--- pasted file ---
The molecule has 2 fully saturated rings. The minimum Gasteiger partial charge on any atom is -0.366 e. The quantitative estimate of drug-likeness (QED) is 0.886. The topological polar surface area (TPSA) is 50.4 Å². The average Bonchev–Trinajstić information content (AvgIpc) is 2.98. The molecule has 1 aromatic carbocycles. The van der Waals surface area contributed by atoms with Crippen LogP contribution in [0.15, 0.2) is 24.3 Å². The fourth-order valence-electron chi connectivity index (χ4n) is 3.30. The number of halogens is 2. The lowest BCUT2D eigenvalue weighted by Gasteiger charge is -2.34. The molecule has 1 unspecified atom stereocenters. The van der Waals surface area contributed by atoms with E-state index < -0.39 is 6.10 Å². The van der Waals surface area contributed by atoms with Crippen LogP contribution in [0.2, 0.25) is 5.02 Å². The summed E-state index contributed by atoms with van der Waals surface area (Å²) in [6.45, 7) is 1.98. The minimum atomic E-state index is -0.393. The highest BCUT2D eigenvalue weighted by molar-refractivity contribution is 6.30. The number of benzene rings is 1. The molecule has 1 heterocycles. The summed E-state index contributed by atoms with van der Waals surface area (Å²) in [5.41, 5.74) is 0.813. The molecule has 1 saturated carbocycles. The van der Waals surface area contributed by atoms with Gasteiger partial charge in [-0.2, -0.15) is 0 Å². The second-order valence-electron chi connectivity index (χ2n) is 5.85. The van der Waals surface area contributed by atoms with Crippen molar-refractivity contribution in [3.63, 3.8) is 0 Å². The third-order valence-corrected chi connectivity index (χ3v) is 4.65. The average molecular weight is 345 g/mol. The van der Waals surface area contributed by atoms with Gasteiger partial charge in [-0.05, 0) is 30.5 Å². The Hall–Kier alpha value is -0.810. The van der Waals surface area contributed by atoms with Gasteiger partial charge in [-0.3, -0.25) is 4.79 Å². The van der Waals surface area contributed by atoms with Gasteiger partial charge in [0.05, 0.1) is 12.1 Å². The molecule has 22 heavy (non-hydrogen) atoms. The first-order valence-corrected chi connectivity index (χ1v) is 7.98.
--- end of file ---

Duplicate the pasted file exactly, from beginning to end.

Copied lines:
The molecule has 2 fully saturated rings. The minimum Gasteiger partial charge on any atom is -0.366 e. The quantitative estimate of drug-likeness (QED) is 0.886. The topological polar surface area (TPSA) is 50.4 Å². The average Bonchev–Trinajstić information content (AvgIpc) is 2.98. The molecule has 1 aromatic carbocycles. The van der Waals surface area contributed by atoms with Crippen LogP contribution in [0.15, 0.2) is 24.3 Å². The fourth-order valence-electron chi connectivity index (χ4n) is 3.30. The number of halogens is 2. The lowest BCUT2D eigenvalue weighted by Gasteiger charge is -2.34. The molecule has 1 unspecified atom stereocenters. The van der Waals surface area contributed by atoms with E-state index < -0.39 is 6.10 Å². The van der Waals surface area contributed by atoms with Crippen LogP contribution in [0.2, 0.25) is 5.02 Å². The summed E-state index contributed by atoms with van der Waals surface area (Å²) in [6.45, 7) is 1.98. The minimum atomic E-state index is -0.393. The highest BCUT2D eigenvalue weighted by molar-refractivity contribution is 6.30. The number of benzene rings is 1. The molecule has 1 heterocycles. The summed E-state index contributed by atoms with van der Waals surface area (Å²) in [5.41, 5.74) is 0.813. The molecule has 1 saturated carbocycles. The van der Waals surface area contributed by atoms with Gasteiger partial charge in [-0.2, -0.15) is 0 Å². The second-order valence-electron chi connectivity index (χ2n) is 5.85. The van der Waals surface area contributed by atoms with Crippen molar-refractivity contribution in [3.63, 3.8) is 0 Å². The third-order valence-corrected chi connectivity index (χ3v) is 4.65. The average molecular weight is 345 g/mol. The van der Waals surface area contributed by atoms with Gasteiger partial charge in [-0.05, 0) is 30.5 Å². The Hall–Kier alpha value is -0.810. The van der Waals surface area contributed by atoms with Gasteiger partial charge in [-0.3, -0.25) is 4.79 Å². The van der Waals surface area contributed by atoms with Gasteiger partial charge in [0.05, 0.1) is 12.1 Å². The molecule has 22 heavy (non-hydrogen) atoms. The first-order valence-corrected chi connectivity index (χ1v) is 7.98.